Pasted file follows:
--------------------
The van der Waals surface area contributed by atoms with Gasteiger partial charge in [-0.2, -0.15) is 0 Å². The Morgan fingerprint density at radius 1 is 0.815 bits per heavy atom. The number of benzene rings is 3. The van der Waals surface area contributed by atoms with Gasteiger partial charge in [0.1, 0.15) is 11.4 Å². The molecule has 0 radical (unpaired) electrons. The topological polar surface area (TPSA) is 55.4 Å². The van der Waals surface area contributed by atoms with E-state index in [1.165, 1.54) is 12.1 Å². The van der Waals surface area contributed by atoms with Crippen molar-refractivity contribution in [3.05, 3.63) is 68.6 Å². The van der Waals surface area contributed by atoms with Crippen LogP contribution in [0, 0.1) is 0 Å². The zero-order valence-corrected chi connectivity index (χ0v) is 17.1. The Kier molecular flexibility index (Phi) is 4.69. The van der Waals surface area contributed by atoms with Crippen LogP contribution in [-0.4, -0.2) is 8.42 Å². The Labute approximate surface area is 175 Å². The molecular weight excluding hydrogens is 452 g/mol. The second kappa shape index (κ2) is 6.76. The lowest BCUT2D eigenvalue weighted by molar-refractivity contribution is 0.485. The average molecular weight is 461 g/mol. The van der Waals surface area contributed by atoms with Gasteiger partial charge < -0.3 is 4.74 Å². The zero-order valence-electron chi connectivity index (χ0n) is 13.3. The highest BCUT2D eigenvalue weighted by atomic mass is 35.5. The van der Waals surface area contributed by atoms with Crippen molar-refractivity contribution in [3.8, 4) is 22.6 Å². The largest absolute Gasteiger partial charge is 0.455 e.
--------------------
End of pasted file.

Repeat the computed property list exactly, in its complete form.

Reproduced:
The van der Waals surface area contributed by atoms with Gasteiger partial charge in [-0.2, -0.15) is 0 Å². The Morgan fingerprint density at radius 1 is 0.815 bits per heavy atom. The number of benzene rings is 3. The van der Waals surface area contributed by atoms with Gasteiger partial charge in [0.1, 0.15) is 11.4 Å². The molecule has 0 radical (unpaired) electrons. The topological polar surface area (TPSA) is 55.4 Å². The van der Waals surface area contributed by atoms with E-state index in [1.165, 1.54) is 12.1 Å². The van der Waals surface area contributed by atoms with Crippen molar-refractivity contribution in [3.05, 3.63) is 68.6 Å². The van der Waals surface area contributed by atoms with Crippen LogP contribution in [0, 0.1) is 0 Å². The zero-order valence-corrected chi connectivity index (χ0v) is 17.1. The Kier molecular flexibility index (Phi) is 4.69. The van der Waals surface area contributed by atoms with Crippen LogP contribution in [-0.4, -0.2) is 8.42 Å². The Labute approximate surface area is 175 Å². The molecular weight excluding hydrogens is 452 g/mol. The second kappa shape index (κ2) is 6.76. The lowest BCUT2D eigenvalue weighted by molar-refractivity contribution is 0.485. The average molecular weight is 461 g/mol. The van der Waals surface area contributed by atoms with Gasteiger partial charge < -0.3 is 4.74 Å². The zero-order valence-electron chi connectivity index (χ0n) is 13.3. The highest BCUT2D eigenvalue weighted by atomic mass is 35.5. The van der Waals surface area contributed by atoms with Crippen molar-refractivity contribution in [3.8, 4) is 22.6 Å². The largest absolute Gasteiger partial charge is 0.455 e.